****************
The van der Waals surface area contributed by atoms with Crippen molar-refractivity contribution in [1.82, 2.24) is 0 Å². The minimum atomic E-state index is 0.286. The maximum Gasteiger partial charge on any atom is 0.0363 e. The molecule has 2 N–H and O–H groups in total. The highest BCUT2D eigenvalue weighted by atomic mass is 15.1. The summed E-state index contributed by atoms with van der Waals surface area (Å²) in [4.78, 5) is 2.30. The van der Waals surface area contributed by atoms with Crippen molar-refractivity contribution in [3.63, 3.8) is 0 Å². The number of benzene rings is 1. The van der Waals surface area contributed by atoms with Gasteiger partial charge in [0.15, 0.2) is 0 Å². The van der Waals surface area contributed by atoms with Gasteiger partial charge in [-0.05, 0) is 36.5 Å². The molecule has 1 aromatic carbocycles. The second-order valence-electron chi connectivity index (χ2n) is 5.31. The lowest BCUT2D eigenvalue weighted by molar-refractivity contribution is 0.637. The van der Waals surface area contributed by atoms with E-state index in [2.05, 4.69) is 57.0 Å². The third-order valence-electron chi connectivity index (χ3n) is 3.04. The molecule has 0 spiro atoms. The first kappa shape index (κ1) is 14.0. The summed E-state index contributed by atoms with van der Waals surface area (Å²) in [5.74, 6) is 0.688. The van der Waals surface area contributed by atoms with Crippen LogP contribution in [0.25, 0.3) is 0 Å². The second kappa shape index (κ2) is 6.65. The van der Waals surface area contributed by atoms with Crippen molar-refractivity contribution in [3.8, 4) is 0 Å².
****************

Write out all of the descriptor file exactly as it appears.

The van der Waals surface area contributed by atoms with Crippen molar-refractivity contribution in [1.82, 2.24) is 0 Å². The minimum atomic E-state index is 0.286. The maximum Gasteiger partial charge on any atom is 0.0363 e. The molecule has 2 N–H and O–H groups in total. The highest BCUT2D eigenvalue weighted by atomic mass is 15.1. The summed E-state index contributed by atoms with van der Waals surface area (Å²) in [4.78, 5) is 2.30. The van der Waals surface area contributed by atoms with Crippen molar-refractivity contribution in [3.63, 3.8) is 0 Å². The number of benzene rings is 1. The van der Waals surface area contributed by atoms with Gasteiger partial charge in [0.15, 0.2) is 0 Å². The van der Waals surface area contributed by atoms with Gasteiger partial charge in [-0.05, 0) is 36.5 Å². The molecule has 1 aromatic carbocycles. The second-order valence-electron chi connectivity index (χ2n) is 5.31. The lowest BCUT2D eigenvalue weighted by molar-refractivity contribution is 0.637. The van der Waals surface area contributed by atoms with E-state index in [2.05, 4.69) is 57.0 Å². The third-order valence-electron chi connectivity index (χ3n) is 3.04. The molecule has 0 spiro atoms. The first kappa shape index (κ1) is 14.0. The summed E-state index contributed by atoms with van der Waals surface area (Å²) in [5.74, 6) is 0.688. The van der Waals surface area contributed by atoms with Crippen LogP contribution in [0.25, 0.3) is 0 Å². The second kappa shape index (κ2) is 6.65. The van der Waals surface area contributed by atoms with Crippen molar-refractivity contribution in [3.8, 4) is 0 Å².